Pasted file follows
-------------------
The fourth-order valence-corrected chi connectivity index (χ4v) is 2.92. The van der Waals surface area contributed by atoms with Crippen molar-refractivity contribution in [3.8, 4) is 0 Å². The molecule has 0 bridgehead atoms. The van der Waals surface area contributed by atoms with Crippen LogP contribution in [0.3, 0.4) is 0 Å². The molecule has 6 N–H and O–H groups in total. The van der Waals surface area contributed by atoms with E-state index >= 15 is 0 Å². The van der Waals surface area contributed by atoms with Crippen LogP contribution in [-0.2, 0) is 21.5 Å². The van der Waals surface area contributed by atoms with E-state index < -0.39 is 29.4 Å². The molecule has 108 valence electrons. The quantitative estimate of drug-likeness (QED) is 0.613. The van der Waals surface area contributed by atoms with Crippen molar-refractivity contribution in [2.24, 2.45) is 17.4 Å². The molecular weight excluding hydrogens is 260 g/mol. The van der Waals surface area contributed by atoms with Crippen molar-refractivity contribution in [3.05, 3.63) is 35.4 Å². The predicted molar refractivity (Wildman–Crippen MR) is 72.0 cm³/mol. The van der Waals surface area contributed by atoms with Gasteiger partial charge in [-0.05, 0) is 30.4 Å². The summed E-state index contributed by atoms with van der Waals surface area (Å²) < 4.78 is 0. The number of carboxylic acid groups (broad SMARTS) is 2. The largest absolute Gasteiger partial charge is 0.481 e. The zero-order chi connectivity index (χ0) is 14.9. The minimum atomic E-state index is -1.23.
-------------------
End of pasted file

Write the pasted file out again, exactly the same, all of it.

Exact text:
The fourth-order valence-corrected chi connectivity index (χ4v) is 2.92. The van der Waals surface area contributed by atoms with Crippen molar-refractivity contribution in [3.8, 4) is 0 Å². The molecule has 0 bridgehead atoms. The van der Waals surface area contributed by atoms with Crippen LogP contribution in [0.3, 0.4) is 0 Å². The molecule has 6 N–H and O–H groups in total. The van der Waals surface area contributed by atoms with E-state index >= 15 is 0 Å². The van der Waals surface area contributed by atoms with Crippen LogP contribution in [-0.2, 0) is 21.5 Å². The van der Waals surface area contributed by atoms with E-state index < -0.39 is 29.4 Å². The molecule has 108 valence electrons. The quantitative estimate of drug-likeness (QED) is 0.613. The van der Waals surface area contributed by atoms with Crippen molar-refractivity contribution in [2.24, 2.45) is 17.4 Å². The molecular weight excluding hydrogens is 260 g/mol. The van der Waals surface area contributed by atoms with Crippen molar-refractivity contribution in [3.05, 3.63) is 35.4 Å². The predicted molar refractivity (Wildman–Crippen MR) is 72.0 cm³/mol. The van der Waals surface area contributed by atoms with Gasteiger partial charge in [-0.05, 0) is 30.4 Å². The summed E-state index contributed by atoms with van der Waals surface area (Å²) < 4.78 is 0. The number of carboxylic acid groups (broad SMARTS) is 2. The largest absolute Gasteiger partial charge is 0.481 e. The zero-order chi connectivity index (χ0) is 14.9. The minimum atomic E-state index is -1.23.